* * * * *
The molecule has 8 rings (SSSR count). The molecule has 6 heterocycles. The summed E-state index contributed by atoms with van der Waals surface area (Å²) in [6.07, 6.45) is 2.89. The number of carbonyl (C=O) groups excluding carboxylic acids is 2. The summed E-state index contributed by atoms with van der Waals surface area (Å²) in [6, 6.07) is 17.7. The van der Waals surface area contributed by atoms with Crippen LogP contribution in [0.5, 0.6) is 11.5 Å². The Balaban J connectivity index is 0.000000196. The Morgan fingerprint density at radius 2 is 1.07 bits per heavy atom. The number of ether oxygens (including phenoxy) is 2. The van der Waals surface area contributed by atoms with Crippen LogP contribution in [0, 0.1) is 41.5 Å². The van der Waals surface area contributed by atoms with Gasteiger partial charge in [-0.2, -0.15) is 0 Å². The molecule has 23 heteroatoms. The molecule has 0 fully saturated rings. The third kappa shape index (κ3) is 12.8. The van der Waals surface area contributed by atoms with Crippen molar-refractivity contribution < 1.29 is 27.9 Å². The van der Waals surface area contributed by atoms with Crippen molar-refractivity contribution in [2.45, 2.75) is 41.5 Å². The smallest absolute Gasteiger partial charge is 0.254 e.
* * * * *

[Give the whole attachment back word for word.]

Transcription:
The molecule has 8 rings (SSSR count). The molecule has 6 heterocycles. The summed E-state index contributed by atoms with van der Waals surface area (Å²) in [6.07, 6.45) is 2.89. The number of carbonyl (C=O) groups excluding carboxylic acids is 2. The summed E-state index contributed by atoms with van der Waals surface area (Å²) in [6, 6.07) is 17.7. The van der Waals surface area contributed by atoms with Crippen LogP contribution in [0.5, 0.6) is 11.5 Å². The Balaban J connectivity index is 0.000000196. The Morgan fingerprint density at radius 2 is 1.07 bits per heavy atom. The number of ether oxygens (including phenoxy) is 2. The van der Waals surface area contributed by atoms with Crippen LogP contribution in [0, 0.1) is 41.5 Å². The van der Waals surface area contributed by atoms with Gasteiger partial charge in [-0.2, -0.15) is 0 Å². The molecule has 23 heteroatoms. The molecule has 0 fully saturated rings. The third kappa shape index (κ3) is 12.8. The van der Waals surface area contributed by atoms with Crippen molar-refractivity contribution < 1.29 is 27.9 Å². The van der Waals surface area contributed by atoms with Crippen molar-refractivity contribution in [2.45, 2.75) is 41.5 Å². The smallest absolute Gasteiger partial charge is 0.254 e.